“Thank God, because the response time from when I called them was the next day,” Palovitz recalled. “They had an application to me. I sent it back, and, within 72 hours, they said, ‘Your rent is paid. What other bills do you have?’”
Palovitz, undergoing aggressive chemotherapy treatments and facing an unknown prognosis, had to leave his job managing a rental center in Dillsburg. He shares custody of his two teenage children with his ex-wife. Without his rent payments being made, he isn’t sure what he’d do.
“I wouldn’t be able to have my children over here,” he said. “How would I see my kids?”
Two of VAF’s highest-profile fundraisers are held in October and November—the annual Vickie’s Angel Walk and the SMT Turkey Trot 5K. Both events are held at New Cumberland Borough Park.
Minnich said that 800 to 1,200 people typically participate in the walk, gathering sponsors and honoring loved ones who battled or are battling cancer. But he says the event is much more than a walk.
“Every year, three families speak about their experiences with cancer and VAF, including the themes of love, faith and hope,” he said. “It’s meaningful—something special like a family reunion.”
The SMT Turkey Trot 5K is one of the area’s biggest Thanksgiving morning runs. The event raised about $40,000 last year and a grand total of more than $400,000 over the past 12 years, according to Minnich.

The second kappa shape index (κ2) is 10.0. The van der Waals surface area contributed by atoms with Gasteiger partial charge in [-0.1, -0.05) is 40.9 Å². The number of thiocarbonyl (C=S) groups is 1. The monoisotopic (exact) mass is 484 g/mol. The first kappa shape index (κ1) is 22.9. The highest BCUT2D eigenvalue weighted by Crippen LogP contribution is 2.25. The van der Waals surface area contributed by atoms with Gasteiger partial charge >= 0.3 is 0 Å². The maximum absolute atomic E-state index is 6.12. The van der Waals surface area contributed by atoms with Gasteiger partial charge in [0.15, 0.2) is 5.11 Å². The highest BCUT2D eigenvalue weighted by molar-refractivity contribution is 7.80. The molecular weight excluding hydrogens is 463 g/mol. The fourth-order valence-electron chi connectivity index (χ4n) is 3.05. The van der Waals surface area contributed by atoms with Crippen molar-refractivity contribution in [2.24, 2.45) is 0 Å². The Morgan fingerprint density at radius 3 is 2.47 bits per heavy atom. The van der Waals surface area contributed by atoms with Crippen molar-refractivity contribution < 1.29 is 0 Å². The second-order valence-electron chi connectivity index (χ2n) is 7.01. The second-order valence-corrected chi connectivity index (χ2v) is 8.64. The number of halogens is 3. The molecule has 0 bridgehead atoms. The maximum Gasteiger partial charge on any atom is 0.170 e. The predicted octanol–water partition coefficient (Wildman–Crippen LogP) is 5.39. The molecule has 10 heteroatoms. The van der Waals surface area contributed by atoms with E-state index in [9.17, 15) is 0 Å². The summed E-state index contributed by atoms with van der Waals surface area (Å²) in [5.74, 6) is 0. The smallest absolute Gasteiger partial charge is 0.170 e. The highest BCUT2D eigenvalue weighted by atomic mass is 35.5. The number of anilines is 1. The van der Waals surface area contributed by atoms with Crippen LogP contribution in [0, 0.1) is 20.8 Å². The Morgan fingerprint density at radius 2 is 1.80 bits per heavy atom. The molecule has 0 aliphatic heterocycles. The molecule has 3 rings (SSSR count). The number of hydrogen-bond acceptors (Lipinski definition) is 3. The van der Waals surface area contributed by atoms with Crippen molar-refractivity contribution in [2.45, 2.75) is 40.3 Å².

Race director Mari Lynn Dare of Etters said that she began organizing the event in memory of her mother and lifelong New Cumberland resident Shirley Mae Taylor, who passed away in 2003 after a battle with cancer. By the event’s third year, Dare decided to donate all proceeds to VAF.
“We picked Thanksgiving as the date because my mom was very family-oriented,” Dare said. “It’s morphed into something I did to keep my mom’s memory alive into a Thanksgiving tradition that people really enjoy. Every year, it gets bigger, and I keep thinking it’s going to cap off, but we had close to 2,700 participants last year.”
Dare, 53, an accomplished runner who has finished 70 marathons, said that it was only natural that she honor her mom’s memory while providing a race for fellow runners—all benefiting families dealing with cancer.
“A lot of people choose to do our race because it’s going to a good cause and helping people who truly need it,” Dare said.
More than 100 volunteers provide race support, and local businesses donate and sponsor all post-race festivities, including kettles of hot chicken corn soup donated by Nick’s 114 Café, Thanksgiving-themed pies and baked goods donated by Giant.
As for Minnich, he’s been known to don a Pilgrim costume for special appearances on the racecourse. He said that Thanksgiving morning in New Cumberland is a one-of-a-kind holiday.
“I’ve never seen so many happy people running in my life,” he said.
Vickie’s Angel Walk is set for Oct. 13; the 14th Annual SMT Turkey Trot 5K is set for Nov. 22 (smtturkeytrot.org). For more information about Vickie’s Angel Foundation, visit vickiesangelfoundation.org or call 717-774-3800.